A hypospray (colloquially, hypo) was a medical device used to inject liquids into the body. The system used a noninvasive transport mechanism of compressed air to transfer the injectant from the device into the subdermal layer below the skin of the body, or artery. This was done without the use of a needle, ensuring that the skin was not punctured during use, thus reducing the risk of infection or pain at the site of injection. Various drugs could be used, inserted into the hypo in vials attached to the end of the instrument.
The 23rd century Federation hypospray resembled the intravenous needles of previous centuries, while the 24th century version of the device was more compact, employing an angled head and rounded tip to transfer the drug more easily. Controls at the injection head set the dosage to be injected. (TOS: "Amok Time"; TNG: "Haven")
The typical injection site used is the side of the neck, to the carotid artery, but the hypospray can inject even through clothing. Unlike hypodermic needles, the hypospray can be used on multiple patients without worries of spreading blood-borne illnesses. (TNG: "Angel One"; Star Trek: First Contact; VOY: "Parturition", "Endgame")
See also Edit
Background information Edit
- In the script for TOS: "Where No Man Has Gone Before", hyposprays were commonly referred to as "hypo-guns." Similarly, in the final draft script of TOS: "Miri", a hypospray in that episode was consistently referred to as a "needleless injector".
- The design of the Next Generation style of hypospray was inspired by a then-contemporary commercial inhaler. (Star Trek: The Next Generation Companion 3rd ed., p. 11)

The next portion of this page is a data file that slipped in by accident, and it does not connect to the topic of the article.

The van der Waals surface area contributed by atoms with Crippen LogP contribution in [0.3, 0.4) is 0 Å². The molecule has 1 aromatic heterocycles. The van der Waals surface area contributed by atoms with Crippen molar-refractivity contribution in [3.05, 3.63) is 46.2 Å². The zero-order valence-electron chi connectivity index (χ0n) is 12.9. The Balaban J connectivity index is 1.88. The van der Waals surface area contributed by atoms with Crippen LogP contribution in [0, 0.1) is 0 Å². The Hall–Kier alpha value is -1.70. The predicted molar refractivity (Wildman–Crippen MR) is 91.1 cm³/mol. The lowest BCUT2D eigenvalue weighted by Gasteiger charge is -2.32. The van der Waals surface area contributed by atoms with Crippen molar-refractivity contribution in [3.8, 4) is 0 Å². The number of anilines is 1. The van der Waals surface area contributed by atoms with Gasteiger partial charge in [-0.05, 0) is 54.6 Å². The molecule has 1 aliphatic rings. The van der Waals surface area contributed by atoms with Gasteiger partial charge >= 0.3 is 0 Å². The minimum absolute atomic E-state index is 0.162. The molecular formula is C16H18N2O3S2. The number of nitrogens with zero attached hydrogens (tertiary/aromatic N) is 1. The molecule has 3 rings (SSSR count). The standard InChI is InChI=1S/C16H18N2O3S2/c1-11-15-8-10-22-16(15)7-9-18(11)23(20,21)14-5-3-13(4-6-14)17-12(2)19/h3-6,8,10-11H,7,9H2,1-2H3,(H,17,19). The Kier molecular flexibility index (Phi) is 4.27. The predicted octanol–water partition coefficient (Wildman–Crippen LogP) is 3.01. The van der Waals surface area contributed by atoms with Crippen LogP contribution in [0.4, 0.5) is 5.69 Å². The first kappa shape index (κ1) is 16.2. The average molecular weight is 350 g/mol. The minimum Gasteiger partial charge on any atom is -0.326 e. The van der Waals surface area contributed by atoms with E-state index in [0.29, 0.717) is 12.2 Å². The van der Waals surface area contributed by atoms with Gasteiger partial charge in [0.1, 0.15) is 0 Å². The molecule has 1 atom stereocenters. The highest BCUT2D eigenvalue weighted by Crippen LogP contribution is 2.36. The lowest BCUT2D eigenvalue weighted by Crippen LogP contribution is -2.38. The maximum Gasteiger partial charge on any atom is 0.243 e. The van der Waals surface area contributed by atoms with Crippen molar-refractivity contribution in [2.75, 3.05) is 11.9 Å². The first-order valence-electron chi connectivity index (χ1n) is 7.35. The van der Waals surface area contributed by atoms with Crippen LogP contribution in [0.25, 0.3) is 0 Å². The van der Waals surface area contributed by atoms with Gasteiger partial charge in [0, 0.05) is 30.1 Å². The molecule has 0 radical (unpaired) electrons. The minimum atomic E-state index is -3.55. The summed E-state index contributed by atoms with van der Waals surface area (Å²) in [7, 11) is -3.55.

- Gates McFadden, who played Doctor Beverly Crusher, came up with the idea of injecting the hypospray at the base of the patient's neck because she felt it was the place where she would least want a shot.(citation needed • edit)
- Some say that the hypospray inspired the real-life "jet injector", but according to jet injector, the first real jet injector was invented in 1962; the first of the Star Trek stories were released in September 1966. In the real world, accidental jet injections by various industrial devices have been known as workshop accidents since the 19th century.
- A design patent was issued by the US Patent and Trademark Office to Rick Sternbach in 1991 for the "ornamental design" of the prop.
- A thoracic hypospray from Star Trek: Enterprise was sold off on the It's A Wrap! sale and auction on eBay. The hypospray resembled a needle, with the needle being spring-loaded for retraction to create an injection effect. 
- In the same auction, another model of hypospray was auctioned off. This medical device is identified as a Mk. VII hypospray and has a different design than the thoracic hypospray.
- J.J. Abrams acknowledged, on the Star Trek audio commentary, that Leonard McCoy's constant administering of the Melvaran mud flea vaccine is the only time the hypospray seems to hurt.